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Praise for Joan Metelerkamp’s Burnt Offering

Burnt OfferingBurnt Offering, in particular has been much on my mind this week, as has Joan Metelerkamp’s poetry for all sorts of reasons. One of which is that I have been working on the Introduction to Joan Metelerkamp for the Poetry International website.

Kelwyn Sole, in an email to me this week, wrote that in Burnt Offering he found “some of the best lines I have come across in SA poetry.”

The next issue of New Coin, the poetry magazine published by the Institute for the Study of English in Africa at Rhodes University, carries a review of Metelerkamp’s latest book, Burnt Offering. The review is written by Brother John Forbis, a poet himself. You will be able to read the whole review in the June 2010 issue of New Coin, but for now, here is an excerpt of the review, with permission from the editor, Crystal Warren and from the author of the review.

How dare I! How dare I try and finish her ideas, her sentences! How dare I try and interpret or re-interpret what she’s trying to say! How dare I try and dissect her book! Joan Metelerkamp can speak for herself with more distinction, passion and grace in Burnt Offering, her seventh collection of poems, than I could ever presume to do.

Certainly her craft is magnificent as usual. Every word is chosen meticulously. Her imagery breathes, sometimes “gasps” like when she sits “down to write—

the words seep, leak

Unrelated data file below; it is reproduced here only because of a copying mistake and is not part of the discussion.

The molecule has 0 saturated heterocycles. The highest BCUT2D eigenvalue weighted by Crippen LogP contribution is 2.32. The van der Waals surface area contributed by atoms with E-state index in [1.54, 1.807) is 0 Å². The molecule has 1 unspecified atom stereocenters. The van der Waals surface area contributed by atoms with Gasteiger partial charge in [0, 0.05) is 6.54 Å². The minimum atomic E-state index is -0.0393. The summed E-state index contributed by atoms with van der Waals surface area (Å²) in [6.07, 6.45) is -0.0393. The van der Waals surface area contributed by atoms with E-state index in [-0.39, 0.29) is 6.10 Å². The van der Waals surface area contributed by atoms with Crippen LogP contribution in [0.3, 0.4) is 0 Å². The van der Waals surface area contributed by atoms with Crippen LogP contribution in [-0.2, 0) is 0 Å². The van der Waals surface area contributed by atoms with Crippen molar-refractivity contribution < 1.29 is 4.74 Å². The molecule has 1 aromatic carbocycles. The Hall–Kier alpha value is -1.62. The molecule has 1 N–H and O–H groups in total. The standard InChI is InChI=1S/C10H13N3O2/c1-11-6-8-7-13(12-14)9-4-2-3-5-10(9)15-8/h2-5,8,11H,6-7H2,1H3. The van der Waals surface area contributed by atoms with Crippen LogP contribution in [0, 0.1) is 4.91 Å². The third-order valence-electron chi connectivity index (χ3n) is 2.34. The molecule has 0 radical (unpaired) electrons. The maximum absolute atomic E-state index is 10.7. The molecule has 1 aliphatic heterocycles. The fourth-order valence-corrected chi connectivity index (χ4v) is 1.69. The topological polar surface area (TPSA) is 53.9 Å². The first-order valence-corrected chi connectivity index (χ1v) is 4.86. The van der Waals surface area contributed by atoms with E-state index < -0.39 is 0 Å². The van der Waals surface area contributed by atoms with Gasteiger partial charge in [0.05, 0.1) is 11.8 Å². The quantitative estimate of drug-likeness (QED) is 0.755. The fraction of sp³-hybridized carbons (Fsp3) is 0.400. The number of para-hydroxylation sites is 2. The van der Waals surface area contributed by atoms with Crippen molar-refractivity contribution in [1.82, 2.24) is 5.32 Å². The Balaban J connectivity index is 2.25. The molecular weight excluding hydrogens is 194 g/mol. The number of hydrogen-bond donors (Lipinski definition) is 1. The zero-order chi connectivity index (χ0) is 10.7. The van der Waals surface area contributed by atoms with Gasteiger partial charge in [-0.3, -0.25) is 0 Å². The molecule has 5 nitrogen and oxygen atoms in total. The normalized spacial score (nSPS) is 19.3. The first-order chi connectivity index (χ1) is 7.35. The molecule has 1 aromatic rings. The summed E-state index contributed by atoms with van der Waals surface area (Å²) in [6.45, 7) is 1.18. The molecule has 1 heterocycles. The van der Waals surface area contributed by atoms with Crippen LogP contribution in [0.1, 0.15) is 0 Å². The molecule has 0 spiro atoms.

like the bad breath of a shrunken man

wrapped against the weather.

I can see and smell her metaphors and similes as if they are characters in her own psyche. Even her line breaks, end stops and enjambments are interesting. I can tell that she works as hard on her poems as she claims in this book (and many others before this one).

But, I don’t feel I would be doing the book justice by focusing on her technique. It is so organic to the feel and evocation of her poetry. It plays more of a supporting role to what William Carlos Williams lobbies as “no ideas but in things”, the “thing” that a poem is.

The best poetry is not thesis but engagement. Words and images are not declarative but they are vivid intimations of meaning. Burnt Offering warrants multiple readings, not to plumb its depths but to be drawn into the intuitive (feminine?) vision of what poetry can be. I am invited to“take it, take it in”.

Finally, an excerpt from the introductory talk which Gillian Carter gave in Knysna at the launch of Burnt Offering held at Wordsworths there in February this year.

Joan’s true vocation turned out to be motherhood and poetry and she won the Sanlam Award for literature in 1991 (awards for motherhood being less public). Joan has had poems published in South African and international anthologies; she has taken part in festivals and poetry readings locally and overseas, including Poetry Africa in 2005.

Apart from receiving awards for her poetry, she has judged poetry competitions, written poetry reviews and edited the literary journal New Coin for four years.

Burnt Offering is her seventh collection of poems. The title, Joan tells us, comes from one of the poems included in the cycle which comprises the collection’s central section. This cycle explores the labours of the medieval alchemists – heating and burning, transformation of passionate intensity, – the search for an enduring element. But the phrase ‘burnt offerings’ will also have for many readers the connotation of sacrifice, funerary ashes even. There is a way in which Joan’s offering of such intensely personal biographical poetry to an unknown public is a form of sacrifice.